In my close look at silver plan selection in 2015 among HealthCare.gov customers who were eligible for Cost Sharing Reduction (available only with silver plans). I expressed some disappointment that CSR takeup had apparently dipped a bit on the federal exchange from 2014 to 2015. Disappointment on that particular point may have been misplaced.
Official projections of long-term Medicare spending were lowered sharply in response to the ACA. It seemed like the ACA had made a major dent in addressing our long-term fiscal challenges. But had it?
This isn’t just theoretical. I was approached by a consultant representing large U.S. employers who were exploring pharmacy tourism that would send patients abroad for their drugs.
||David Rettew, MD, University of Vermont|
It turns out that most providers who prescribe antipsychotic medications are not psychiatrists.
||Tim Vogus, Vanderbilt|
In his new book, America's Bitter Pill, Steven Brill dives deep into the history of the Affordable Care Act (ACA) and how it was passed. He concludes that, although providing more Americans with health insurance is worthy of praise, the ACA does far too little to address the costs of health care.
||Paul Vosters, Discovery Health Partners|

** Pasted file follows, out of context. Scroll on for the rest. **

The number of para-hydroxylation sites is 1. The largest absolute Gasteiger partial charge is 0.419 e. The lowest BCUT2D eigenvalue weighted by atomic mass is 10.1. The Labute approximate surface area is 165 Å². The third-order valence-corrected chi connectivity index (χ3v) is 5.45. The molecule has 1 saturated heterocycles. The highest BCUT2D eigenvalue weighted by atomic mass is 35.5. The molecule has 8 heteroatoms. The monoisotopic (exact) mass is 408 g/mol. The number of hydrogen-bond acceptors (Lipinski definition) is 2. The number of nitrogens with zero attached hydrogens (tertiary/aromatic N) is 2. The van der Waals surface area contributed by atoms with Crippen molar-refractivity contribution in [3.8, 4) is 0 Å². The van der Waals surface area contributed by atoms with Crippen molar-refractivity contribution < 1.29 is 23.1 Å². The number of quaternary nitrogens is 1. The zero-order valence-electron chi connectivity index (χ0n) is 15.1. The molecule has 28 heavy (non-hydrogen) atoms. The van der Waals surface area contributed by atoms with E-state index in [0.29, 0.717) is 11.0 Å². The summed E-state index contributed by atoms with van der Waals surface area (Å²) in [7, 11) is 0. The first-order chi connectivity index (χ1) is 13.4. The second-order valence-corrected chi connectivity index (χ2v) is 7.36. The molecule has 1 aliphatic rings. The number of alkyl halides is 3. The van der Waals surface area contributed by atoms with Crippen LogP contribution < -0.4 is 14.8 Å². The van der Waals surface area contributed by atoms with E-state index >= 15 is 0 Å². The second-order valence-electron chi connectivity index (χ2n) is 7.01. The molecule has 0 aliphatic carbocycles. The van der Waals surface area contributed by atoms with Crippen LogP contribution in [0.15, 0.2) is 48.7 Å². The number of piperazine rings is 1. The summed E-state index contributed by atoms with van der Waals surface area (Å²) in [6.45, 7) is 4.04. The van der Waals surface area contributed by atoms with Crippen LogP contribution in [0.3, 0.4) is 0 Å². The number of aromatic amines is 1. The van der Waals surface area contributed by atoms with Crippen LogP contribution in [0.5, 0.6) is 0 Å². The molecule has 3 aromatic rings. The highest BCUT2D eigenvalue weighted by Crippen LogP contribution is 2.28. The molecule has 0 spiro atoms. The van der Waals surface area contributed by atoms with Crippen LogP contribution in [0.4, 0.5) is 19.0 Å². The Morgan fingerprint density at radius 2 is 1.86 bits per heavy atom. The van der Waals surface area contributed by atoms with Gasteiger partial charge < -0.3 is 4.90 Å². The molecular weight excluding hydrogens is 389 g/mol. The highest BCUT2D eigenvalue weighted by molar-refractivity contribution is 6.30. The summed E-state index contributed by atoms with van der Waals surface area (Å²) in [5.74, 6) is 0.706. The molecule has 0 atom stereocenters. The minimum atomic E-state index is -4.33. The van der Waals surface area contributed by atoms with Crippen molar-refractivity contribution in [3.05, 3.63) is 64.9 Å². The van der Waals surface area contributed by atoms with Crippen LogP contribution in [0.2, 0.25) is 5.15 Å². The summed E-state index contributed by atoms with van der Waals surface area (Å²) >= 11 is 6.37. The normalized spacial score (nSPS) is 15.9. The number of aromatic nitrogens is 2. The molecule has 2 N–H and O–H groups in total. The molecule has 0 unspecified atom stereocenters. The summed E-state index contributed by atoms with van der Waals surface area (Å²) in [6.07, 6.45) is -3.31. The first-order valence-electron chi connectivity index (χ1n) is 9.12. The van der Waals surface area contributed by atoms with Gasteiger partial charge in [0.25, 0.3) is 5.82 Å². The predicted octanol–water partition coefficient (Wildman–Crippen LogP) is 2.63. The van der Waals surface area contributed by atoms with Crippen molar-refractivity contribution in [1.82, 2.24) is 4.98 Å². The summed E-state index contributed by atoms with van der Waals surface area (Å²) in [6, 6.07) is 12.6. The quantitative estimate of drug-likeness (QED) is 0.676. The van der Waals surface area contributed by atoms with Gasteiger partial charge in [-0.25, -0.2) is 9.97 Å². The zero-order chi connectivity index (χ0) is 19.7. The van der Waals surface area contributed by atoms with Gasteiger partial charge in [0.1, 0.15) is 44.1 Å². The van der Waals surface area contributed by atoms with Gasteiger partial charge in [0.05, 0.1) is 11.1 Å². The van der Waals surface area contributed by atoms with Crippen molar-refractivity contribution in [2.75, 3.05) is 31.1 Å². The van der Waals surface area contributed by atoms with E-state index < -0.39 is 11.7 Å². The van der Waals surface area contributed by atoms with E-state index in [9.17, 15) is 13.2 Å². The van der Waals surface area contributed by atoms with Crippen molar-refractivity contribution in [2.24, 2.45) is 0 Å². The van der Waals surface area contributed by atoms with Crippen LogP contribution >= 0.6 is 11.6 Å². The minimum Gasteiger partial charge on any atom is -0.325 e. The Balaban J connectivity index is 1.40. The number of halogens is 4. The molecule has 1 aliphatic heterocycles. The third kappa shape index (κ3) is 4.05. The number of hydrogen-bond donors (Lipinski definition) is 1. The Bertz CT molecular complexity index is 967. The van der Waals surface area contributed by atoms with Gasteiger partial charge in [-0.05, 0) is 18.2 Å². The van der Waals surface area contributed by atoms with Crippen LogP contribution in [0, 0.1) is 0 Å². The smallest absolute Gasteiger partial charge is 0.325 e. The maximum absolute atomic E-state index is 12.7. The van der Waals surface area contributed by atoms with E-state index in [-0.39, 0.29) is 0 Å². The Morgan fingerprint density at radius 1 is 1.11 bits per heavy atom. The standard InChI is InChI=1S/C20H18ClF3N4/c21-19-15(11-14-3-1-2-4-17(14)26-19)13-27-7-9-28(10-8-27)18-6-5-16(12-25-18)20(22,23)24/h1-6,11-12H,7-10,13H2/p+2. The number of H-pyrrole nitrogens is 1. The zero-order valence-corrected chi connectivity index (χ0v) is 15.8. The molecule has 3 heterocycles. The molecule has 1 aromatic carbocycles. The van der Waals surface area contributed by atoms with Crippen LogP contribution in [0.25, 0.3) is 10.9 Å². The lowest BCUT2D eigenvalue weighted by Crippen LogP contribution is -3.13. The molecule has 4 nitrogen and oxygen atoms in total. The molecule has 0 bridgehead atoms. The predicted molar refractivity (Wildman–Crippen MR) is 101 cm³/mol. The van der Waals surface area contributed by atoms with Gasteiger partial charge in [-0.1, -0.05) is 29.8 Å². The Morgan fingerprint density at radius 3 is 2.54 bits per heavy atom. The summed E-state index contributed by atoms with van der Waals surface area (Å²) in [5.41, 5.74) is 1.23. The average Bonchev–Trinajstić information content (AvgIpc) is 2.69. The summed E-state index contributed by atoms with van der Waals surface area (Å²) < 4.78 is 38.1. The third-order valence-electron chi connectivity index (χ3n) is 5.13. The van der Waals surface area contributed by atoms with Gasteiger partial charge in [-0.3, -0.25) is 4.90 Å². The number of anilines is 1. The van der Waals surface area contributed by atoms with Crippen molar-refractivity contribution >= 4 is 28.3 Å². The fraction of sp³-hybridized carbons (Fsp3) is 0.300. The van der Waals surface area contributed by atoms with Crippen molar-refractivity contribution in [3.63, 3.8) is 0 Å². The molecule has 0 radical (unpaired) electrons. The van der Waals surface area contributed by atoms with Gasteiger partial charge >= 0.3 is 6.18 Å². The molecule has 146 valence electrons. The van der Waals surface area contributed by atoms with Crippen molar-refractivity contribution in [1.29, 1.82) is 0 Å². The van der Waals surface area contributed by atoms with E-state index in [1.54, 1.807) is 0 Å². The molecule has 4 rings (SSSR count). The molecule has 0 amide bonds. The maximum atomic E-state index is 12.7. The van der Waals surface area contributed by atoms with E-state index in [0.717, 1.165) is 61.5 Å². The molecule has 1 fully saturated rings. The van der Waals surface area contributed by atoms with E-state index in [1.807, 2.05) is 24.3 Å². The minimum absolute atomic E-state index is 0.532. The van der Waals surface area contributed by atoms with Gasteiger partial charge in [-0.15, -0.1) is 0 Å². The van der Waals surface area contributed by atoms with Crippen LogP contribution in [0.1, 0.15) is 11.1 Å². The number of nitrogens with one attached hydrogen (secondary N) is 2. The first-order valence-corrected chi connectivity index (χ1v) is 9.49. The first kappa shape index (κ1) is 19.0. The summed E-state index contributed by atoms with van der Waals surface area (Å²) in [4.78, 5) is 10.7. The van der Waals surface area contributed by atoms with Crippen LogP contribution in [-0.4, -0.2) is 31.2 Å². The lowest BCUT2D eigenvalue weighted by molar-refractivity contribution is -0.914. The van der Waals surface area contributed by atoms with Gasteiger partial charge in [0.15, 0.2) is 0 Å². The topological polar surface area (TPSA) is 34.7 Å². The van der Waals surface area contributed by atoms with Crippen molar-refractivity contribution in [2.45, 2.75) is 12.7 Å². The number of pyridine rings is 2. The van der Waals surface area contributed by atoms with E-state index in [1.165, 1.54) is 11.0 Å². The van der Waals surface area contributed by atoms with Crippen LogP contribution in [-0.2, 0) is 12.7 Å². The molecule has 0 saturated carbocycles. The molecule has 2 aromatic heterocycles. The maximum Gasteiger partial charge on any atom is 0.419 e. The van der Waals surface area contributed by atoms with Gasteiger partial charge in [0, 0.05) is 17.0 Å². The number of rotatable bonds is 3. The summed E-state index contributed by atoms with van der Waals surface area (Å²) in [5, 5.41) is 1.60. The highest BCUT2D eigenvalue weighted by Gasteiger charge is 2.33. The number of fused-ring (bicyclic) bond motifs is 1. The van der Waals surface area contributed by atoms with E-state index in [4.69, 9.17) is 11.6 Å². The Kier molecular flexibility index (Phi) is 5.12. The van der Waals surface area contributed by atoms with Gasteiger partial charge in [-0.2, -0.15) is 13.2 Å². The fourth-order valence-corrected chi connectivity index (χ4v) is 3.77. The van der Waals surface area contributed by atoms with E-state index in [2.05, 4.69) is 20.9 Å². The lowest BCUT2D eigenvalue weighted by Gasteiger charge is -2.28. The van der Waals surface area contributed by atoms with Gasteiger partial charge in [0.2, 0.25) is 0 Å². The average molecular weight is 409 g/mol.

Clearly healthcare is the most interesting and dynamic sector in the U.S. today. We are witness to an unprecedented transformation as healthcare stakeholders embrace new delivery entities and new reimbursement models, shift attention to building relationships with members and explore new markets. There will be winners and losers in this game, and everyone is placing their bets.
||Paul Houchens, Milliman|
Exchange market leaders in 2014 may have had a large portion of their membership renew coverage, but a material portion may have higher monthly costs in 2015, which could change persistency rates.
||Vik Khanna and Al Lewis|
For many Americans, $179 for $2,000 worth of cardiovascular disease screenings might be better spent on a good pair of shoes.
||Jim Lee, Altarum Institute|
If consumers can not make more informed healthcare decisions, they may just end up being skinned alive.
If you read the memo and muttered, "uh-oh" under your breath, you might be thinking that your plan/organization owes CMS some money, and soon. If you haven't read this memo, "uh-oh" would be an understatement.